How to make a Super Easy Workbench

Workbenches just aren’t for woodworkers. Take a peek into any garage around and you’ll see a different design behind every door.

This project is a very limited tools project (electric drill, circular saw, jig saw). While I did use an impact driver and a miter saw, the build is still very easy to do without anything fancy. With pre-cut plywood being available at most Blue/Orange stores, you don’t even have to deal with a big sheet expensive of plywood if you don’t want to and I left the tablesaw out on purpose.

If you decided to build this using plywood for the top and OSB bottom surface, you could have as little as $50 in this bench it serve most people well. Of course, OSB isn’t as strong as plywood nor does it look as nice but it gets the job done.


  • 24″ x 48″, 23/32″ plywood (either from a full sheet or pre-cut at the big box store)
  • 24″ x 48″, 1/2″ OSB
  • 6 – 2″ x 4″ x 8′ (make sure to get 96″ length, not 92 5/8″ studs)
    Note: Since a 8′ board is exactly 96″ long, three saw cuts in the middle eliminates about 3/8″ of the board when it’s cut three times. This is the reason we need the sixth board. If you have any scrap, feel free to use it and save the $3.
  • 1 pound – 2 1/2″ or 3″ screws (drywall or decking both work fine)
  • 32 – 1 3/4″ screws (you can also use the longer screws if you don’t already have them)
  • Wood glue

First using the cut-list, chop everything down to size and then rip the plywood down (if you didn’t buy a pre-cut sheet).

Cut List – click to view larger




Start making the front and rear leg frames in a ” double H” formation. Use a framing square to get things close and clamp the joint together. Put one screw in the corners of each joint but don’t drive the screws flush yet. This will allow us to more easily adjust for square.


Now measure the diagonals; if the frame is perfectly square, both measurements should be exactly the same. If are not, pivot the frame in one direction and remeasure. Since this construction timber (typically has bows and warps), try to get the measurement down to about 1/16″ difference.


Once the frame is square , drive another screw into each joint, again not driving them flush yet. This “locks” the position of the frame by providing you two reference points.


Remove the 2 screws from one joint and apply glue. Carefully put the screws back into the same holes then drive them flush. Add an additional pair of screws to each joint and drive flush.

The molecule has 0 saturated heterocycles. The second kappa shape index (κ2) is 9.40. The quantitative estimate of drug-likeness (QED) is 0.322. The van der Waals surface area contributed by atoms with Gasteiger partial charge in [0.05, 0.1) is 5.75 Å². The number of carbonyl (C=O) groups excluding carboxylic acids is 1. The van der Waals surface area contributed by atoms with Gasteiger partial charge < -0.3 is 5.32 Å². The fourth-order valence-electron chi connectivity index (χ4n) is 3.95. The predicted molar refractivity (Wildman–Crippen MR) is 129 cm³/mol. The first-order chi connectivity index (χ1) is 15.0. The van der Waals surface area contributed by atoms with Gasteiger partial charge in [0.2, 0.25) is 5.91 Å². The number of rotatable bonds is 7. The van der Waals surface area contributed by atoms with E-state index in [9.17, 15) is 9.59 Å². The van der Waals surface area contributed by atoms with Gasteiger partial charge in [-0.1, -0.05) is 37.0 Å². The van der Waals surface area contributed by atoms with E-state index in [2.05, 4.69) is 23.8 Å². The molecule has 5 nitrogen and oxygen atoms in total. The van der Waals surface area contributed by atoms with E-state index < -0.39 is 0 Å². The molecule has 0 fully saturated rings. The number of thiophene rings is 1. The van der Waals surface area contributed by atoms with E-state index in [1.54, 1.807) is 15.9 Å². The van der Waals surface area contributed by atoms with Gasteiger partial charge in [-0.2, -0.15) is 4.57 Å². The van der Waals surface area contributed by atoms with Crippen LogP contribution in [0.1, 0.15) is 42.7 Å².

After the glue has dried for about 30 minutes, cleanup any squeeze-out with a chisel (putty knife will also work).


Repeat the same steps above for making another identical frame.

With the frame now laying on it’s side, use a framing square to line up the side stretchers. Use two screws to “lock” the location and then glue the joint. Use the same method as before to apply glue and finish by adding two additional screws.



Move one frame so that is sitting on the top and rotate the other frame 180 degrees so that they will mate together. Make sure that each joint is flush and screw/glue (as before). A small sliver of wood or Popsicle stick works great to get into the tight area.


Next, take your center stretchers and attach them to the frame. You may need to use a clamp to take any bow out of the structure. With all of the cuts being perfect, this will ensure that your top is flush on all sides (21″ stretcher + 1.5″ side rail + 1.5″ side rail = 24″ wide workbench).



The bottom shelf requires the corners to be notched so that it can be installed in one piece. Measure the notch and cut out with a jig saw (or a hand saw!)



Lay the bottom shelf into the frame by inserting it diagonally. Secure it with screws.



Clamp down the top so that the edges are flush with the frame. To get even screw spacing, measure and mark the following locations (about 3/4″ from the edge):

  • Short side: 1″, 12″, 23″
  • Long side: 3″, 12″, 24″, 36″, 45″


Pre-drill and counter-sink each hole to keep the wood from splitting. By doing so, you can easily get a screw in without compromising the edge.


Give the benchtop a good sanding and if you aren’t applying a protective finish, then 80 grit is adequate.

I’m really glad I decided to build this bench. When I first started doing this, most of the plans out there were either expensive or were too complicated to follow as a beginner. This bench is more than sturdy enough to hold anything you can throw at it. Go ahead and mount that vice and get to work!